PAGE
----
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Pneumocolon: Teaching a New Dog Old Tricks

Steven Tsai, DVM, DACVRBy Steven Tsai, DVM, DACVR
angell.org/diagnosticimaging
diagnosticimaging@angell.org
617-541-5139

 

Acute vomiting is one of the most common reasons for bringing a pet to the veterinarian, and there are innumerable potential causes in small animals. Mechanical obstruction secondary to a gastrointestinal foreign body or mass is one of the more important rule outs, since surgery is typically required to relieve the obstruction. Abdominal radiography is invaluable to help diagnose mechanical ileus, although interpretation of equivocal radiographs can be challenging.

Positive contrast studies of the gastrointestinal (GI) tract have generally given way to abdominal ultrasound, which provides more information, is rapid, and generally of comparable or lesser cost than a complete GI barium series. Negative contrast colonography (which will be referred to as “pneumocolon”) remains a simple, rapid, and clinically relevant study which can easily be performed by any veterinary practice with an X-ray machine and red rubber catheters.

Figure 2 – Pneumocolon highlights the entire colon, demonstrating that the rock is in the small intestines.

Figure 1 – Survey VD radiograph of a vomiting 2 yo Shih-tzu. A rock foreign body is visible in the mid-caudal abdomen.

Pneumocolon in the dog was described in 1978, and the clinical indications and technique remain essentially unchanged today.1 Most commonly, pneumocolon is indicated when a radiographically detectable foreign object is seen in the abdomen, but it is unclear whether the object is located in the small or large intestines. Pneumocolon can also be performed in cases where a single gas-dilated intestinal segment is seen, but it is unclear whether it represents a normal colon or abnormal small intestine. Repeat radiographs following insufflation of the colon with air will usually allow for definitive identification of the lesion in question.

The equipment required for a pneumocolon consists of a red rubber catheter, lubricant gel, and a large syringe. Sedation is usually unnecessary with reasonably cooperative patients. The red rubber catheter is introduced per rectum, and advanced as far as possible (ideally at least to the mid descending colon). Approximately 3-5 ml/kg of room air is then injected through the red rubber catheter, and abdominal radiographs are repeated. If an insufficient amount of air is seen within the colon, the procedure can be repeated. No complications from pneumocolon have been described.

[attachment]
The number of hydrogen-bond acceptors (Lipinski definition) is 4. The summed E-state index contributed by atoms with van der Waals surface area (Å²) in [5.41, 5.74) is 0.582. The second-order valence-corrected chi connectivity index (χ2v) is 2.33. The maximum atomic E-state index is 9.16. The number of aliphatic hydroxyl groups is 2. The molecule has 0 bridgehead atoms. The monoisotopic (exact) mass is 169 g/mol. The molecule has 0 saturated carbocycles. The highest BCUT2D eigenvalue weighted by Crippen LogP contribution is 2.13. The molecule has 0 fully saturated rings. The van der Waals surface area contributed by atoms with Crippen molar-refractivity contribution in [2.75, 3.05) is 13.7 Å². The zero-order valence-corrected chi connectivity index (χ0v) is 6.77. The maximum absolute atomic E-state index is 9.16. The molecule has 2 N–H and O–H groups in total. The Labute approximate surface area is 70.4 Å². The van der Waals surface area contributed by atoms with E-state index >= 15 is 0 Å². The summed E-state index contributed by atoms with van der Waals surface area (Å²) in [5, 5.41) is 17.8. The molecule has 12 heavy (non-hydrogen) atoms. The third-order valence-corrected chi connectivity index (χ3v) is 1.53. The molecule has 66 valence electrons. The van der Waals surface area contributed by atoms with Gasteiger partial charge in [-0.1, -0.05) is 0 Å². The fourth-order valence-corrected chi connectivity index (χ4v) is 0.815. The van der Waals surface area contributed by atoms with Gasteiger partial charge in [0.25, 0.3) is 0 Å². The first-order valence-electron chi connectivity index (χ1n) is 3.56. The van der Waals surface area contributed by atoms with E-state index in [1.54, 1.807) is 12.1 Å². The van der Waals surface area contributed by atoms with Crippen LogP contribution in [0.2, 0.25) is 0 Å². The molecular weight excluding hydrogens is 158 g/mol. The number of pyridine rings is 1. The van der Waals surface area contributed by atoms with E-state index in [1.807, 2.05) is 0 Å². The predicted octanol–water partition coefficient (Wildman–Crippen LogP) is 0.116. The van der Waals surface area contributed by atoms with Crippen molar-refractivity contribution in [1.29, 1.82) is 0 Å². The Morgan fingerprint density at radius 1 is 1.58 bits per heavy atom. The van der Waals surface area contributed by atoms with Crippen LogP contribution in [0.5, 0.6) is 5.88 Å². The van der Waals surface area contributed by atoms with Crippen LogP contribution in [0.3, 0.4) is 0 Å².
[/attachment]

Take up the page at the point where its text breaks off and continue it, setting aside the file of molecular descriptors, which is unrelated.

Figure 4 – Pneumocolon shows the foreign body within the descending colon (arrow).

Figure 3 – Survey VD radiograph of a vomiting 10 yo poodle. A rectangular soft tissue foreign body is seen in the right mid-abdomen (arrow).

The colon is typically seen on a ventrodorsal abdominal radiograph with a “question mark” appearance. The cecum varies in size and shape from a short “C” to a spiral or corkscrew, typically is located in the mid to right side of the abdomen, and indicates the most proximal portion of the colon. The ascending colon extends cranial to the cecum, then turns to the left into the transverse colon. The transverse colon courses to the left just caudal to the stomach, then turns caudally into the descending colon. The descending colon extends caudally through the pelvic canal into the rectum. On a lateral view, the colonic segments are frequently superimposed with each other, which can make differentiation somewhat difficult. The descending colon is most readily identified on a lateral view, coursing just ventral to the kidneys and entering the pelvic canal dorsal to the urinary bladder.

Two case examples of pneumocolon are presented here. Orthogonal views both before and after pneumocolon were obtained, although only the most instructive views are shown. The first case is a 2 year old castrated male Shih-tzu with a history of vomiting. A large, angular mineral foreign object consistent with a rock is seen in the mid-caudal abdomen (Figure 1). Gas is seen in the transverse and proximal descending colon, although the colon is not identified at the level of the rock. Pneumocolon allows visualization of the entire colon and cecum, demonstrating that the rock is small intestinal in location (Figure 2). At surgery, the rock was located in the jejunum, with focal necrosis of the wall, necessitating a jejunal resection and anastomosis.

The second case is a 10-year-old spayed female miniature poodle with a history of vomiting. A rectangular soft tissue opacity is seen in the mid-abdomen on survey radiographs, and the colon is not readily identified (Figure 3). Pneumocolon helps to identify the foreign object within the lumen of the descending colon (Figure 4). Following subcutaneous fluid administration and observation, a rectangular plastic object was passed in the patient’s next bowel movement.

In summary, pneumocolon is a rapid, easy to perform, and clinically useful technique applicable in the ER or general practice setting to help differentiate surgical from non-surgical foreign bodies.

References

  1. Nyland TG, Ackerman N. Pneumocolon: a diagnostic aid in abdominal radiography. Vet Radiol 1978;19:203-7.
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